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The year 1588 saw the publication of the first Welsh translation of the complete Bible, including the Apocrypha. It was the work of William Morgan, 1545-1604, a native of Penmachno, Conwy and a graduate of St. John's College, Cambridge. This folio volume was printed in black letter by the deputies of Christopher Barker, the Queen's Printer. It was intended for church rather than home use.

At the time of the Acts of Union (1536 and 1542), few Welshmen or women could have foreseen the publication of a Welsh Bible before the end of the century. Several factors made this unlikely. Welsh had been denied official status and had been banned from the spheres of law and administration. Furthermore it had been decreed that the English Bible and Book of Common Prayer were to be read in every church in the land. The bardic order, the traditional guardian of the literary language, was also in decline. It was probable that the language would deteriorate into a despised collection of dialects and eventually die. The fact that it did not do so is largely due to the efforts of a group of Welsh scholars imbued with enthusiasm for the humanistic learning of the Renaissance. Most were Protestants driven by a Protestant zeal for making the Scriptures available to all. Men steeped in classical learning, they also dreamt of seeing the vernacular safeguarded and elevated to the status of a learned language. Their dictionaries, grammars, and scriptural translations, of which the 1588 Bible is the supreme example, went far to turn this dream into reality.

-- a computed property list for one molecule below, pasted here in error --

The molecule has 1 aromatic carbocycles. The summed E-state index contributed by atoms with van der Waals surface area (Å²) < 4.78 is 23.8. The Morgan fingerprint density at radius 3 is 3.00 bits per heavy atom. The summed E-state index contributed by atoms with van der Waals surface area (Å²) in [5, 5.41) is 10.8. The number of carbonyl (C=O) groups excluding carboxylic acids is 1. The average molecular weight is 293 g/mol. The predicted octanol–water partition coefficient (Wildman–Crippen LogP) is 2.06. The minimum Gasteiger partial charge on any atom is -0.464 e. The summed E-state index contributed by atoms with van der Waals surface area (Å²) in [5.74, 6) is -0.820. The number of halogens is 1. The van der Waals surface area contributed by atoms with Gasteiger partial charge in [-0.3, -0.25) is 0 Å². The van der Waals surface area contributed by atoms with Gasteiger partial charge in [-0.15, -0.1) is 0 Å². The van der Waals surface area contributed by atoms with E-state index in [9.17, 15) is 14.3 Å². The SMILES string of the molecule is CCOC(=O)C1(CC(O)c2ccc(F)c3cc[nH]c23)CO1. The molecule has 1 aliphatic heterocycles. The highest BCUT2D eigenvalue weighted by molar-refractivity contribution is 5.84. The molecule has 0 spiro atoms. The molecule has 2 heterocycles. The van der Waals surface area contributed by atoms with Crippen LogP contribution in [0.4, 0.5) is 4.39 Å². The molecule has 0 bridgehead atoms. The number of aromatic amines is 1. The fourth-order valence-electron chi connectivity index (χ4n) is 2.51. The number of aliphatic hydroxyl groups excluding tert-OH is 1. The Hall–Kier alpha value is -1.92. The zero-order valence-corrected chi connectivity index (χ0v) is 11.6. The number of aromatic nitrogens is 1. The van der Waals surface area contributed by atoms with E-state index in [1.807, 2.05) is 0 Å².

In 1563 Parliament was prevailed upon to pass an Act ordering that the Bible and Prayer Book be translated into Welsh by Saint David's Day, 1567. Although this did not come to pass, a translation of the New Testament did appear in 1567 as did a translation of the Prayer Book. Both were chiefly the work of William Salesbury, c.1520-1584? Salesbury's translations, in many respects admirable, were, nevertheless, seriously flawed by archaisms and idiosyncratic orthography. The superb complete Bible published in 1588 was the work of William Morgan who appears to have taken it upon himself to undertake the huge task in about 1578. It involved original translation as well as the adaptation of Salesbury's New Testament. Morgan translated from the Hebrew and Greek originals, consulting also the English Bishops' and Geneva versions. His volume brought the Scriptures to his largely monoglot fellow countrymen and women and touched the lives of countless thousands. Revised in 1620, it was, with some changes of orthography, the version in general use until the final years of the twentieth century. No other Welsh book has been as influential for it is also a work of immense linguistic and literary significance. The translator not only produced a version of unfailing accuracy but also skilfully moulded the classical language of the poets into the literary Welsh known to us today. In short, the book is the foundation stone on which modern Welsh literature has been based.